Doctors: Drugs Did Not Kill Reggie Lewis
Doctors who reviewed the case of Reggie Lewis have concluded that the Boston Celtic player did not die because of cocaine use, according to Massachusetts’ chief medical examiner.
Authorities stopped short of saying Lewis never used drugs.
Lewis died July 27, 1993, after collapsing while shooting baskets. Recent reports have questioned whether drug use weakened his heart, contrary to the public finding of the medical examiner.
Dr. Richard Evans, who oversaw the review of his department’s controversial finding, said Tuesday that Lewis died because several problems caused his heart to beat irregularly, the same finding that was on his death certificate. Among those problems was cardiac hypertrophy, or enlargement of the heart.
A month after suffering brain injuries in a World Boxing Council super-middleweight title fight against Nigel Benn in London, Gerald McClellan is breathing on his own and occasionally opens his eyes and moves his arms.
McClellan collapsed in the ring after his 10th-round loss. A massive blood clot was later removed from his brain and he spent several days on life support.
Former heavyweight champion Mike Tyson, recently released from prison, will read a statement, but not answer questions, at a news conference Thursday in Cleveland amid reports of a rift between him and promoter Don King.
Larry Donald, in the ring for the first time since a loss to Riddick Bowe in September, had his bout with Dave Dixon in Bay St. Louis, Miss., declared a no contest after an accidental butt in the fourth round stopped the match.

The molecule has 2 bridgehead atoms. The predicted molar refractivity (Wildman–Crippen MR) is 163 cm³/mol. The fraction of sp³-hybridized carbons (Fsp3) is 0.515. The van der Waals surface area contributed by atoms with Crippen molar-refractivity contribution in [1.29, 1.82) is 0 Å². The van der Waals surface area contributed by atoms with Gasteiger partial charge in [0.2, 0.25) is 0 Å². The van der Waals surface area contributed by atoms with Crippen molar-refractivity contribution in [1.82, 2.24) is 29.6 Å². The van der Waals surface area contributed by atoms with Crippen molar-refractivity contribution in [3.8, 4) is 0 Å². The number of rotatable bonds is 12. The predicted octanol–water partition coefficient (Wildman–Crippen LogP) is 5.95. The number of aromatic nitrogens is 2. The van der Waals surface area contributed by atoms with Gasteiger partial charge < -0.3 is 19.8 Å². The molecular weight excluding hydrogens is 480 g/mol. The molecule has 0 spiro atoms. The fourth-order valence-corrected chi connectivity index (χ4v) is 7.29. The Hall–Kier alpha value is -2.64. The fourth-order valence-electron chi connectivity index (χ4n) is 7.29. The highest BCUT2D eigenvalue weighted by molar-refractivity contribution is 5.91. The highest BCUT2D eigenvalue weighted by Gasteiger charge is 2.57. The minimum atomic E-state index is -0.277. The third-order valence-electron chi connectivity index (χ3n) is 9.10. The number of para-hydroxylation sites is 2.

Steve Stonebreaker, an NFL linebacker who played in the 1960s with the Baltimore Colts and New Orleans Saints, died of an apparent suicide in his suburban New Orleans home, authorities said. He was 56.
Stonebreaker, the father of former Notre Dame linebacker Michael Stonebreaker, played with the Colts from 1964 to 1966 before joining the Saints for their inaugural 1967 season. He retired in 1968.
Utah Coach Ron McBride, who last fall led the Utes to their best season in history at 10-2, agreed to a new five-year contract.
Mobil Corp. is dropping sponsorship of the Cotton Bowl.
Monica Seles, knocked out of world-class tennis two years ago by an attacker who stabbed her in the back, feels like a bird imprisoned in a cage, sports psychologist Jerry Russel May of Reno told a Hamburg, Germany, court that is retrying Guenther Parche, charged as her assailant.
Leah Homma, a sophomore at UCLA, was voted the women’s gymnast of the year by the coaches of the Pacific 10. Her coach, Valerie Kondos, was voted co-coach of the year, along with Arizona State’s John Spinl.
At the Pac-10 meet, freshman Stella Umeh won the vault, uneven bars, balance beam and the all-around competitions to lead UCLA to its sixth conference title.
Revelations that Iditarod Trail Sled Dog Race organizers withheld information about a dog’s death has disturbed some sponsors and prompted calls for policy changes.
The probationary period for Washington State’s athletic program was extended to June of 1997 and football scholarships have been reduced by two, to 23, for next year because of a case involving the use of two ineligible football players and an ineligible baseball player.
Seventh seed Lori McNeil lost, 6-3, 6-1, to Italy’s Silvia Farina, No. 12 Zina Garrison-Jackson lost to Russia’s Anna Smashnova, 6-1, 2-6, 6-4, and No. 11 Ines Gorrochategui lost to Joanette Kruger, 5-7, 6-4, 7-6 (7-3), in the first round at the Family Circle tennis tournament in Hilton Head, S.C.
Formula One inspectors said they were satisfied with changes at the Imola track in Italy, where three-time world champion Ayrton Senna and another racer were killed last year. A favorable report by the FIA team should open the way for official approval of the San Marino Grand Prix on April 30.